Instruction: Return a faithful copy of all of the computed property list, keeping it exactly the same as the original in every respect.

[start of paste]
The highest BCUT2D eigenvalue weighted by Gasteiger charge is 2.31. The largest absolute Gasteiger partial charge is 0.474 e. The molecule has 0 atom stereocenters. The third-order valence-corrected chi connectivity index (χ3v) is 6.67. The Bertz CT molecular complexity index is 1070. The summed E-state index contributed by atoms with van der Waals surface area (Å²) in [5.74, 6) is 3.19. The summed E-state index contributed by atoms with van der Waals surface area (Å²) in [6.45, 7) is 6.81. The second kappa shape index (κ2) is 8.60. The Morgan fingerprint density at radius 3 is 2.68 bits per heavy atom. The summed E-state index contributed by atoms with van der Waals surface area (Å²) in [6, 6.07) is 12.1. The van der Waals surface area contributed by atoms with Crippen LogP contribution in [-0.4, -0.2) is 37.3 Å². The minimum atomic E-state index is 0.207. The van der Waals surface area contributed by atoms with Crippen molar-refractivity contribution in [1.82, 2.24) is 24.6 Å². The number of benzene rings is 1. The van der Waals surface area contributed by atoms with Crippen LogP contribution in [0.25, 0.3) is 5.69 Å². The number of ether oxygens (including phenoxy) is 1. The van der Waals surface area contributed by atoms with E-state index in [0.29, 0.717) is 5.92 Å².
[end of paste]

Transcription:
The highest BCUT2D eigenvalue weighted by Gasteiger charge is 2.31. The largest absolute Gasteiger partial charge is 0.474 e. The molecule has 0 atom stereocenters. The third-order valence-corrected chi connectivity index (χ3v) is 6.67. The Bertz CT molecular complexity index is 1070. The summed E-state index contributed by atoms with van der Waals surface area (Å²) in [5.74, 6) is 3.19. The summed E-state index contributed by atoms with van der Waals surface area (Å²) in [6.45, 7) is 6.81. The second kappa shape index (κ2) is 8.60. The Morgan fingerprint density at radius 3 is 2.68 bits per heavy atom. The summed E-state index contributed by atoms with van der Waals surface area (Å²) in [6, 6.07) is 12.1. The van der Waals surface area contributed by atoms with Crippen LogP contribution in [-0.4, -0.2) is 37.3 Å². The minimum atomic E-state index is 0.207. The van der Waals surface area contributed by atoms with Crippen molar-refractivity contribution in [1.82, 2.24) is 24.6 Å². The number of benzene rings is 1. The van der Waals surface area contributed by atoms with Crippen LogP contribution in [0.25, 0.3) is 5.69 Å². The number of ether oxygens (including phenoxy) is 1. The van der Waals surface area contributed by atoms with E-state index in [0.29, 0.717) is 5.92 Å².